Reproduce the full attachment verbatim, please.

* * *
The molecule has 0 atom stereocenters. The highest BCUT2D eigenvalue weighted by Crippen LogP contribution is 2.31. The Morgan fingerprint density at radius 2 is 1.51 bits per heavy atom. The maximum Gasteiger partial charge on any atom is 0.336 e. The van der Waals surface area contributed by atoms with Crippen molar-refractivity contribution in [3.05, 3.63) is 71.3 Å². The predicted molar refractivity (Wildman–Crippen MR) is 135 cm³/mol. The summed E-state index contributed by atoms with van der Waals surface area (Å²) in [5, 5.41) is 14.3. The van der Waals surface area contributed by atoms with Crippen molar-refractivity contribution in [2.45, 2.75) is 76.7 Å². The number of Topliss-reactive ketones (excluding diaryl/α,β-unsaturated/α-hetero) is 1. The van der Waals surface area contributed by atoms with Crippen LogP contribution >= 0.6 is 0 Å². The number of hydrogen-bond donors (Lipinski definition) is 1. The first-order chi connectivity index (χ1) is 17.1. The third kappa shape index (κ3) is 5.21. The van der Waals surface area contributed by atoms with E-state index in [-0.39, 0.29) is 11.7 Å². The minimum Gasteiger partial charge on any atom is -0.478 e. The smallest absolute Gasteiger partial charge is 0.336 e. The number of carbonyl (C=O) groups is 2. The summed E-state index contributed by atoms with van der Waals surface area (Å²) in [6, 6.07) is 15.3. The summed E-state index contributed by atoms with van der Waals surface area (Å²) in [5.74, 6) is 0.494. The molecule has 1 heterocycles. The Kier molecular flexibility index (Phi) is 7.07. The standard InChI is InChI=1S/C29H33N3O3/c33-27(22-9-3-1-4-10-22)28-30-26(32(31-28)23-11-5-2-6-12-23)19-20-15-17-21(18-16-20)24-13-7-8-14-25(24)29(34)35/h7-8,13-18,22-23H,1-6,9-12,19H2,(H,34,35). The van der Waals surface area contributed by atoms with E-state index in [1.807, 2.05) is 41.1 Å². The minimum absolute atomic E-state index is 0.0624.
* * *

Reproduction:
The molecule has 0 atom stereocenters. The highest BCUT2D eigenvalue weighted by Crippen LogP contribution is 2.31. The Morgan fingerprint density at radius 2 is 1.51 bits per heavy atom. The maximum Gasteiger partial charge on any atom is 0.336 e. The van der Waals surface area contributed by atoms with Crippen molar-refractivity contribution in [3.05, 3.63) is 71.3 Å². The predicted molar refractivity (Wildman–Crippen MR) is 135 cm³/mol. The summed E-state index contributed by atoms with van der Waals surface area (Å²) in [5, 5.41) is 14.3. The van der Waals surface area contributed by atoms with Crippen molar-refractivity contribution in [2.45, 2.75) is 76.7 Å². The number of Topliss-reactive ketones (excluding diaryl/α,β-unsaturated/α-hetero) is 1. The van der Waals surface area contributed by atoms with Crippen LogP contribution >= 0.6 is 0 Å². The number of hydrogen-bond donors (Lipinski definition) is 1. The first-order chi connectivity index (χ1) is 17.1. The third kappa shape index (κ3) is 5.21. The van der Waals surface area contributed by atoms with E-state index in [-0.39, 0.29) is 11.7 Å². The minimum Gasteiger partial charge on any atom is -0.478 e. The smallest absolute Gasteiger partial charge is 0.336 e. The number of carbonyl (C=O) groups is 2. The summed E-state index contributed by atoms with van der Waals surface area (Å²) in [6, 6.07) is 15.3. The summed E-state index contributed by atoms with van der Waals surface area (Å²) in [5.74, 6) is 0.494. The molecule has 1 heterocycles. The Kier molecular flexibility index (Phi) is 7.07. The standard InChI is InChI=1S/C29H33N3O3/c33-27(22-9-3-1-4-10-22)28-30-26(32(31-28)23-11-5-2-6-12-23)19-20-15-17-21(18-16-20)24-13-7-8-14-25(24)29(34)35/h7-8,13-18,22-23H,1-6,9-12,19H2,(H,34,35). The van der Waals surface area contributed by atoms with E-state index in [1.807, 2.05) is 41.1 Å². The minimum absolute atomic E-state index is 0.0624.